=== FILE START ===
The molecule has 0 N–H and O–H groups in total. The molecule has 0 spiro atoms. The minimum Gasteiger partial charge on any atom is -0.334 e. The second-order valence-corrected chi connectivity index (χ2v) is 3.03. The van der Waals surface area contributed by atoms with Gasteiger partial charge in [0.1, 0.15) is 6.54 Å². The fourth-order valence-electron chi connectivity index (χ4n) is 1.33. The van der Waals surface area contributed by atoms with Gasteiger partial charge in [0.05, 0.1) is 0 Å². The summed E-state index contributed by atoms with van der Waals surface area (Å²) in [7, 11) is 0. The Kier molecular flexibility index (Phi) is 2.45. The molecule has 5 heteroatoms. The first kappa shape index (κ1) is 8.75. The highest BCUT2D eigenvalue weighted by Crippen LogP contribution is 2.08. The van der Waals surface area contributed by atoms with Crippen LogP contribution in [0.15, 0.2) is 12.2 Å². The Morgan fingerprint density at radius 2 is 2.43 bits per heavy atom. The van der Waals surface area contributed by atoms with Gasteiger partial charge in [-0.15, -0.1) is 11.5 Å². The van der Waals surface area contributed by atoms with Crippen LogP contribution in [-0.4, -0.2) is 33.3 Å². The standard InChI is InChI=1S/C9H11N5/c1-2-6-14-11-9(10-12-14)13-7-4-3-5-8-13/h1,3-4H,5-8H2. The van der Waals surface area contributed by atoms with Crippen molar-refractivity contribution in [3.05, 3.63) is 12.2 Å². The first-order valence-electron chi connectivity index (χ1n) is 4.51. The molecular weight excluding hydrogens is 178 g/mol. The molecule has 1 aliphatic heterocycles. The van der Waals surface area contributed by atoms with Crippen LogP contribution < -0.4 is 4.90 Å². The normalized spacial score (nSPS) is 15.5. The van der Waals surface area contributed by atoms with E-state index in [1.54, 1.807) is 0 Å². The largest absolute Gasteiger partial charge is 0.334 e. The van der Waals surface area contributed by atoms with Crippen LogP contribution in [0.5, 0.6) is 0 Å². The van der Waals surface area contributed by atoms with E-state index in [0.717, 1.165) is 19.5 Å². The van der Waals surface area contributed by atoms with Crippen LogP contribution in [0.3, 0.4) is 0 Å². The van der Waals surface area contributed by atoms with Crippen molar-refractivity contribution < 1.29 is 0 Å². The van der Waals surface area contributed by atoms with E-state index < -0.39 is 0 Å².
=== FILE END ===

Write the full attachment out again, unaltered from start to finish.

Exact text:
The molecule has 0 N–H and O–H groups in total. The molecule has 0 spiro atoms. The minimum Gasteiger partial charge on any atom is -0.334 e. The second-order valence-corrected chi connectivity index (χ2v) is 3.03. The van der Waals surface area contributed by atoms with Gasteiger partial charge in [0.1, 0.15) is 6.54 Å². The fourth-order valence-electron chi connectivity index (χ4n) is 1.33. The van der Waals surface area contributed by atoms with Gasteiger partial charge in [0.05, 0.1) is 0 Å². The summed E-state index contributed by atoms with van der Waals surface area (Å²) in [7, 11) is 0. The Kier molecular flexibility index (Phi) is 2.45. The molecule has 5 heteroatoms. The first kappa shape index (κ1) is 8.75. The highest BCUT2D eigenvalue weighted by Crippen LogP contribution is 2.08. The van der Waals surface area contributed by atoms with Crippen LogP contribution in [0.15, 0.2) is 12.2 Å². The Morgan fingerprint density at radius 2 is 2.43 bits per heavy atom. The van der Waals surface area contributed by atoms with Gasteiger partial charge in [-0.15, -0.1) is 11.5 Å². The van der Waals surface area contributed by atoms with Crippen LogP contribution in [-0.4, -0.2) is 33.3 Å². The standard InChI is InChI=1S/C9H11N5/c1-2-6-14-11-9(10-12-14)13-7-4-3-5-8-13/h1,3-4H,5-8H2. The van der Waals surface area contributed by atoms with Crippen molar-refractivity contribution in [3.05, 3.63) is 12.2 Å². The first-order valence-electron chi connectivity index (χ1n) is 4.51. The molecular weight excluding hydrogens is 178 g/mol. The molecule has 1 aliphatic heterocycles. The van der Waals surface area contributed by atoms with Crippen LogP contribution < -0.4 is 4.90 Å². The normalized spacial score (nSPS) is 15.5. The van der Waals surface area contributed by atoms with E-state index in [1.54, 1.807) is 0 Å². The largest absolute Gasteiger partial charge is 0.334 e. The van der Waals surface area contributed by atoms with Crippen LogP contribution in [0.5, 0.6) is 0 Å². The van der Waals surface area contributed by atoms with E-state index in [0.717, 1.165) is 19.5 Å². The van der Waals surface area contributed by atoms with Crippen LogP contribution in [0.3, 0.4) is 0 Å². The van der Waals surface area contributed by atoms with Crippen molar-refractivity contribution < 1.29 is 0 Å². The van der Waals surface area contributed by atoms with E-state index < -0.39 is 0 Å².